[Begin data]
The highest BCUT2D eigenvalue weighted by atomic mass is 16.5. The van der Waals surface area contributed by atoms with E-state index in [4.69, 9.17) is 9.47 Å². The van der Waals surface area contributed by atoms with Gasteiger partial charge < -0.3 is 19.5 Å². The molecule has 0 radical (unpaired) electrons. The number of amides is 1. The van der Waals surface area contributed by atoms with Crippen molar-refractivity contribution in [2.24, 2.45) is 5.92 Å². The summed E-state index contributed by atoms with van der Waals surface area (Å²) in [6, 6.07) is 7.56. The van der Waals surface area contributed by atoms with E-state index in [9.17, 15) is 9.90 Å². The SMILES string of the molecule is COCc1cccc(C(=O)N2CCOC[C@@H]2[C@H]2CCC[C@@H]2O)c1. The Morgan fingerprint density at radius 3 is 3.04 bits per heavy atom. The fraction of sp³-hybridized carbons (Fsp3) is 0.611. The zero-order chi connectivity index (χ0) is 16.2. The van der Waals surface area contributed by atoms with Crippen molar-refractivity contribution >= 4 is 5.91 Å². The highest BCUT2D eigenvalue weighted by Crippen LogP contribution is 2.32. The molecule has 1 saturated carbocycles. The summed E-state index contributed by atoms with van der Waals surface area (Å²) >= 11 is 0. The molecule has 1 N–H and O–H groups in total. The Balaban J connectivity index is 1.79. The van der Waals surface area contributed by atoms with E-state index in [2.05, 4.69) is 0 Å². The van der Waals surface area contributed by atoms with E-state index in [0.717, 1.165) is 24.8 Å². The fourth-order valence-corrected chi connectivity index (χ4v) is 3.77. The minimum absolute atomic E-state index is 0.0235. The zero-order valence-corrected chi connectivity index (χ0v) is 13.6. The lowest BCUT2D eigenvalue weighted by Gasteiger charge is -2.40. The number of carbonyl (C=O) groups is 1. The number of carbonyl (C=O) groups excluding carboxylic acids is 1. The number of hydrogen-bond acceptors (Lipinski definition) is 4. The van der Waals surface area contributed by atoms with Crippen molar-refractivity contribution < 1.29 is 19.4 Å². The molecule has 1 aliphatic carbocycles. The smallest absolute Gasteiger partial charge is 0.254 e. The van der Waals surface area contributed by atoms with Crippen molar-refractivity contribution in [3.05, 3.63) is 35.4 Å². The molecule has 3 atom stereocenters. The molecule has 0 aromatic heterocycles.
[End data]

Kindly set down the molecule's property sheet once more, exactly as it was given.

The highest BCUT2D eigenvalue weighted by atomic mass is 16.5. The van der Waals surface area contributed by atoms with E-state index in [4.69, 9.17) is 9.47 Å². The van der Waals surface area contributed by atoms with Gasteiger partial charge < -0.3 is 19.5 Å². The molecule has 0 radical (unpaired) electrons. The number of amides is 1. The van der Waals surface area contributed by atoms with Crippen molar-refractivity contribution in [2.24, 2.45) is 5.92 Å². The summed E-state index contributed by atoms with van der Waals surface area (Å²) in [6, 6.07) is 7.56. The van der Waals surface area contributed by atoms with E-state index in [9.17, 15) is 9.90 Å². The SMILES string of the molecule is COCc1cccc(C(=O)N2CCOC[C@@H]2[C@H]2CCC[C@@H]2O)c1. The Morgan fingerprint density at radius 3 is 3.04 bits per heavy atom. The fraction of sp³-hybridized carbons (Fsp3) is 0.611. The zero-order chi connectivity index (χ0) is 16.2. The van der Waals surface area contributed by atoms with Crippen molar-refractivity contribution >= 4 is 5.91 Å². The highest BCUT2D eigenvalue weighted by Crippen LogP contribution is 2.32. The molecule has 1 saturated carbocycles. The summed E-state index contributed by atoms with van der Waals surface area (Å²) >= 11 is 0. The molecule has 1 N–H and O–H groups in total. The Balaban J connectivity index is 1.79. The van der Waals surface area contributed by atoms with E-state index in [2.05, 4.69) is 0 Å². The van der Waals surface area contributed by atoms with E-state index in [0.717, 1.165) is 24.8 Å². The fourth-order valence-corrected chi connectivity index (χ4v) is 3.77. The minimum absolute atomic E-state index is 0.0235. The zero-order valence-corrected chi connectivity index (χ0v) is 13.6. The lowest BCUT2D eigenvalue weighted by Gasteiger charge is -2.40. The number of carbonyl (C=O) groups is 1. The number of carbonyl (C=O) groups excluding carboxylic acids is 1. The number of hydrogen-bond acceptors (Lipinski definition) is 4. The van der Waals surface area contributed by atoms with Crippen molar-refractivity contribution < 1.29 is 19.4 Å². The molecule has 1 aliphatic carbocycles. The smallest absolute Gasteiger partial charge is 0.254 e. The van der Waals surface area contributed by atoms with Crippen molar-refractivity contribution in [3.05, 3.63) is 35.4 Å². The molecule has 3 atom stereocenters. The molecule has 0 aromatic heterocycles.